Breaking the rules

No fishing sign

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As the libraries create tutorials, I have heard more and more about best practices.  A recent webinar advised us to break some of these rules—for the right reasons, of course.

It depends. . . .

Two common rules, Address Different Learning Styles and Use an Academic Tone, depend on context.  Adapting for visual learners, for example, might not work well for some aural content—and vice versa.  Likewise an academic tone might be wrong for some audiences.  On the flipside, though, attempting to sound “hip” might ring false with some audiences.

What purpose is it serving?

Two other rules, Use Images and Use Menus, make sense in moderation.  Images and menus for their own sake make no sense: they should serve a purpose.

Don’t forget engagement.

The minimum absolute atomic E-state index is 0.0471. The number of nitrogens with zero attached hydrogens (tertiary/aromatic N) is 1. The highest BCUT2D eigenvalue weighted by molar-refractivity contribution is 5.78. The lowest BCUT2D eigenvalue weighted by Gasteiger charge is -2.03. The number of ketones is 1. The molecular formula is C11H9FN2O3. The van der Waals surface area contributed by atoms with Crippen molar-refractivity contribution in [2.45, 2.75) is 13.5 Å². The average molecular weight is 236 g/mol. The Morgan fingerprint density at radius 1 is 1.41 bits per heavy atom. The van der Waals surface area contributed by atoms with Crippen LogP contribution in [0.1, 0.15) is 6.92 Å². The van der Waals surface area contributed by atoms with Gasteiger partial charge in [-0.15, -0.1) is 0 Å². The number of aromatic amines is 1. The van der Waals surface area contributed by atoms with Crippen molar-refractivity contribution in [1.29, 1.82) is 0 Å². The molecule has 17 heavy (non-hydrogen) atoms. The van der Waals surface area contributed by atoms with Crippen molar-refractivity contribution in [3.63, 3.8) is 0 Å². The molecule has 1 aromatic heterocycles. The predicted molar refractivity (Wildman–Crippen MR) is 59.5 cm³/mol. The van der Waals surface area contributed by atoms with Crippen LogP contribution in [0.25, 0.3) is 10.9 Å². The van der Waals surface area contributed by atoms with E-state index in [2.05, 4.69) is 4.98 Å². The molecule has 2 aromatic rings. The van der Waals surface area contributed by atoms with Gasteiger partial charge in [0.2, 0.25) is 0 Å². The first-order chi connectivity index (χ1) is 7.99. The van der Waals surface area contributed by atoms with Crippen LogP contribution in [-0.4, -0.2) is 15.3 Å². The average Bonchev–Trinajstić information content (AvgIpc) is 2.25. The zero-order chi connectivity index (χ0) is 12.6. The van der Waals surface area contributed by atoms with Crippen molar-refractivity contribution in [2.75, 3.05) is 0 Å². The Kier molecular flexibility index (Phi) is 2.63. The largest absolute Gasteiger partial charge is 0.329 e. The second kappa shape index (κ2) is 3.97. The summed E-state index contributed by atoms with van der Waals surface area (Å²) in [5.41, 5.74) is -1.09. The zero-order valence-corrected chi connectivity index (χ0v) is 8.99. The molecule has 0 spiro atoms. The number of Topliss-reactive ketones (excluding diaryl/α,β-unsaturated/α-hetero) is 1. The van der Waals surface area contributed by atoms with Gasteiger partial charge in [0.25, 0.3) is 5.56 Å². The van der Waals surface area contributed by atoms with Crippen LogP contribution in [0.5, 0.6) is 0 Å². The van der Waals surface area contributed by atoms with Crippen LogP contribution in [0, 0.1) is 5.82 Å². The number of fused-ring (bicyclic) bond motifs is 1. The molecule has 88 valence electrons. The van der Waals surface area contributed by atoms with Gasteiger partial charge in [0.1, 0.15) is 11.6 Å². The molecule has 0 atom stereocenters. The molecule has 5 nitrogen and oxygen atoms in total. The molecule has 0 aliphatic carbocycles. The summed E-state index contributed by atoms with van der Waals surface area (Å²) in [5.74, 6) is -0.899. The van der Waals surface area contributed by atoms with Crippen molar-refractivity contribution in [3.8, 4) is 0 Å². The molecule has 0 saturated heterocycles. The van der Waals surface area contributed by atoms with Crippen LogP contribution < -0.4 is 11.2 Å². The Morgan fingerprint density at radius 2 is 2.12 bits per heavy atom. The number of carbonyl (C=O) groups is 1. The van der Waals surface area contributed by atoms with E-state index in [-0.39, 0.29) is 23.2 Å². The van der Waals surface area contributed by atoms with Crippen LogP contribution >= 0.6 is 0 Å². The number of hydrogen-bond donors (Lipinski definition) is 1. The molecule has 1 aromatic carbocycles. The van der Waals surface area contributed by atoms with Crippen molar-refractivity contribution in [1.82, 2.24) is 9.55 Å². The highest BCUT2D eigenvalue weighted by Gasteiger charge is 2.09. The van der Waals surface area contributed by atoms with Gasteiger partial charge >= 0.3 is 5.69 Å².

Presenters Yvonne Mery and Andrew See also discussed two rules that could interfere with active engagement.  The first is to Give Step-by-step Instructions.  The second is to Set Time Constraints.  For some people specific timings can not only discourage exploration but also increase anxiety.  We can use a more general description (ex. “brief tutorial”) if students should plan their time accordingly.

Mery and See (2014) named ten rules in all.  Next week I’ll go over the remaining four and offer examples of revamped tutorials.  Stay tuned!


Mery, Y., & See, A. (2014, September 16). You’re doing it wrong: Ten rules to break to create awesome tutorials [Archived presentation]. Retrieved from